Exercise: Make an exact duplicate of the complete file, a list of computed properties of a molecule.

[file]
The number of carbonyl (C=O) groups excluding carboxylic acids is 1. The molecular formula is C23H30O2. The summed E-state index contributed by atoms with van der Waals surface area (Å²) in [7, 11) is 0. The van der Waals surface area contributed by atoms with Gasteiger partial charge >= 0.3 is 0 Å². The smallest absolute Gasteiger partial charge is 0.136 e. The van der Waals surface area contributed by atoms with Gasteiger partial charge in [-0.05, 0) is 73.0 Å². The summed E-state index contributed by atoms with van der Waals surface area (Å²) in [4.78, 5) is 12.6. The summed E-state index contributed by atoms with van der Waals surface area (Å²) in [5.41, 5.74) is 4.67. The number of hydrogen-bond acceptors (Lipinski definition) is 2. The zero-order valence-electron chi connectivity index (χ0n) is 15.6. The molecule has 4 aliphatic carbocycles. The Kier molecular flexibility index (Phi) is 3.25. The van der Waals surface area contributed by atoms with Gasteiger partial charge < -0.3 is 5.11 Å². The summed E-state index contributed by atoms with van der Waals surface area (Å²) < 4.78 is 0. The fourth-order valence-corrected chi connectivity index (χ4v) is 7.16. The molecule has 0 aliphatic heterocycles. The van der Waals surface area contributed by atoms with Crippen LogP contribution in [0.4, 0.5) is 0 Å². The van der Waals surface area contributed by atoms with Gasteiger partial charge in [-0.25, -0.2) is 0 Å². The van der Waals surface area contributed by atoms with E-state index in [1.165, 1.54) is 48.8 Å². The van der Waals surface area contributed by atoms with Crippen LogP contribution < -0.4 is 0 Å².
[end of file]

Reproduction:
The number of carbonyl (C=O) groups excluding carboxylic acids is 1. The molecular formula is C23H30O2. The summed E-state index contributed by atoms with van der Waals surface area (Å²) in [7, 11) is 0. The van der Waals surface area contributed by atoms with Gasteiger partial charge >= 0.3 is 0 Å². The smallest absolute Gasteiger partial charge is 0.136 e. The van der Waals surface area contributed by atoms with Gasteiger partial charge in [-0.05, 0) is 73.0 Å². The summed E-state index contributed by atoms with van der Waals surface area (Å²) in [4.78, 5) is 12.6. The summed E-state index contributed by atoms with van der Waals surface area (Å²) in [5.41, 5.74) is 4.67. The number of hydrogen-bond acceptors (Lipinski definition) is 2. The zero-order valence-electron chi connectivity index (χ0n) is 15.6. The molecule has 4 aliphatic carbocycles. The Kier molecular flexibility index (Phi) is 3.25. The van der Waals surface area contributed by atoms with Gasteiger partial charge < -0.3 is 5.11 Å². The summed E-state index contributed by atoms with van der Waals surface area (Å²) < 4.78 is 0. The fourth-order valence-corrected chi connectivity index (χ4v) is 7.16. The molecule has 0 aliphatic heterocycles. The van der Waals surface area contributed by atoms with Crippen LogP contribution in [0.4, 0.5) is 0 Å². The van der Waals surface area contributed by atoms with Gasteiger partial charge in [-0.25, -0.2) is 0 Å². The van der Waals surface area contributed by atoms with E-state index in [1.165, 1.54) is 48.8 Å². The van der Waals surface area contributed by atoms with Crippen LogP contribution < -0.4 is 0 Å².